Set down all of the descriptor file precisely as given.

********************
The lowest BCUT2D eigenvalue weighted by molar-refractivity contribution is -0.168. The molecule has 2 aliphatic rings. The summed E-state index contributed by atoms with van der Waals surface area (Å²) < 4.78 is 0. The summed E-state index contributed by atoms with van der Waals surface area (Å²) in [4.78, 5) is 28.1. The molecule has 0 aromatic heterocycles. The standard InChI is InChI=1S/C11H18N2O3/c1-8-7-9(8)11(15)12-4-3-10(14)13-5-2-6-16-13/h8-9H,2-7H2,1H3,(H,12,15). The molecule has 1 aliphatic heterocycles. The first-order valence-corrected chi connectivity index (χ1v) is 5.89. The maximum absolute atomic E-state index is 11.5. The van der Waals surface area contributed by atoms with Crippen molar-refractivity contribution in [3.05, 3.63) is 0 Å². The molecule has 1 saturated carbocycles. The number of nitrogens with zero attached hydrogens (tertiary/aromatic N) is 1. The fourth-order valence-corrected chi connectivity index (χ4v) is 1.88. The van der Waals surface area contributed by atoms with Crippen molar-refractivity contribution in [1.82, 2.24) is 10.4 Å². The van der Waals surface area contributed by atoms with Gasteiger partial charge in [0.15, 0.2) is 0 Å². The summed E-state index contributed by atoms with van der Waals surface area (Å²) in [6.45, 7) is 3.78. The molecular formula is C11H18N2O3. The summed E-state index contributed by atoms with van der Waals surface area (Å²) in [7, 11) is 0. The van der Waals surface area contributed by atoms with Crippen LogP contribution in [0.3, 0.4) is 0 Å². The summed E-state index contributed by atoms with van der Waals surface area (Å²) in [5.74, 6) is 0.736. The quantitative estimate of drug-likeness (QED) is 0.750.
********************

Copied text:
The lowest BCUT2D eigenvalue weighted by molar-refractivity contribution is -0.168. The molecule has 2 aliphatic rings. The summed E-state index contributed by atoms with van der Waals surface area (Å²) < 4.78 is 0. The summed E-state index contributed by atoms with van der Waals surface area (Å²) in [4.78, 5) is 28.1. The molecule has 0 aromatic heterocycles. The standard InChI is InChI=1S/C11H18N2O3/c1-8-7-9(8)11(15)12-4-3-10(14)13-5-2-6-16-13/h8-9H,2-7H2,1H3,(H,12,15). The molecule has 1 aliphatic heterocycles. The first-order valence-corrected chi connectivity index (χ1v) is 5.89. The maximum absolute atomic E-state index is 11.5. The van der Waals surface area contributed by atoms with Crippen molar-refractivity contribution in [3.05, 3.63) is 0 Å². The molecule has 1 saturated carbocycles. The number of nitrogens with zero attached hydrogens (tertiary/aromatic N) is 1. The fourth-order valence-corrected chi connectivity index (χ4v) is 1.88. The van der Waals surface area contributed by atoms with Crippen molar-refractivity contribution in [1.82, 2.24) is 10.4 Å². The van der Waals surface area contributed by atoms with Gasteiger partial charge in [0.15, 0.2) is 0 Å². The summed E-state index contributed by atoms with van der Waals surface area (Å²) in [6.45, 7) is 3.78. The molecular formula is C11H18N2O3. The summed E-state index contributed by atoms with van der Waals surface area (Å²) in [7, 11) is 0. The van der Waals surface area contributed by atoms with Crippen LogP contribution in [0.3, 0.4) is 0 Å². The summed E-state index contributed by atoms with van der Waals surface area (Å²) in [5.74, 6) is 0.736. The quantitative estimate of drug-likeness (QED) is 0.750.